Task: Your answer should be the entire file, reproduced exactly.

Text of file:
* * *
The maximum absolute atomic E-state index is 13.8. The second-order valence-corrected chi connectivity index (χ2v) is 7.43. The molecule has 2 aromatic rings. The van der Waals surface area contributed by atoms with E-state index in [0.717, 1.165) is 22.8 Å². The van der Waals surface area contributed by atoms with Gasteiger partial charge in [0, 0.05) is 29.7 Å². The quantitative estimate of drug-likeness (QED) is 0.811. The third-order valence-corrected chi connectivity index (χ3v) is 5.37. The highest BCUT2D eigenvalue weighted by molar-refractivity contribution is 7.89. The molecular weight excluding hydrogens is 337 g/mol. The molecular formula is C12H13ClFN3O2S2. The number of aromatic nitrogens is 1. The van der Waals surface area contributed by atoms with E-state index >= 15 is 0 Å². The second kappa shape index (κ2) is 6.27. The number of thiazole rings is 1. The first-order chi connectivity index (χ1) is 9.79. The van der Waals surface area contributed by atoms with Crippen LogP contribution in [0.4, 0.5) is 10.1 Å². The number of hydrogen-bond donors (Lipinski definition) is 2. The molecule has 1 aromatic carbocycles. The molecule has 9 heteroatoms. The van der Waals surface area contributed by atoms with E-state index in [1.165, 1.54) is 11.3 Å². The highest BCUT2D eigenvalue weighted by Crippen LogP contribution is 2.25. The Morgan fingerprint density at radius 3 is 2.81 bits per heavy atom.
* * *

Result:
The maximum absolute atomic E-state index is 13.8. The second-order valence-corrected chi connectivity index (χ2v) is 7.43. The molecule has 2 aromatic rings. The van der Waals surface area contributed by atoms with E-state index in [0.717, 1.165) is 22.8 Å². The van der Waals surface area contributed by atoms with Gasteiger partial charge in [0, 0.05) is 29.7 Å². The quantitative estimate of drug-likeness (QED) is 0.811. The third-order valence-corrected chi connectivity index (χ3v) is 5.37. The highest BCUT2D eigenvalue weighted by molar-refractivity contribution is 7.89. The molecular weight excluding hydrogens is 337 g/mol. The molecular formula is C12H13ClFN3O2S2. The number of aromatic nitrogens is 1. The van der Waals surface area contributed by atoms with E-state index >= 15 is 0 Å². The second kappa shape index (κ2) is 6.27. The number of thiazole rings is 1. The first-order chi connectivity index (χ1) is 9.79. The van der Waals surface area contributed by atoms with Crippen LogP contribution in [0.4, 0.5) is 10.1 Å². The number of hydrogen-bond donors (Lipinski definition) is 2. The molecule has 1 aromatic carbocycles. The molecule has 9 heteroatoms. The van der Waals surface area contributed by atoms with E-state index in [1.165, 1.54) is 11.3 Å². The highest BCUT2D eigenvalue weighted by Crippen LogP contribution is 2.25. The Morgan fingerprint density at radius 3 is 2.81 bits per heavy atom.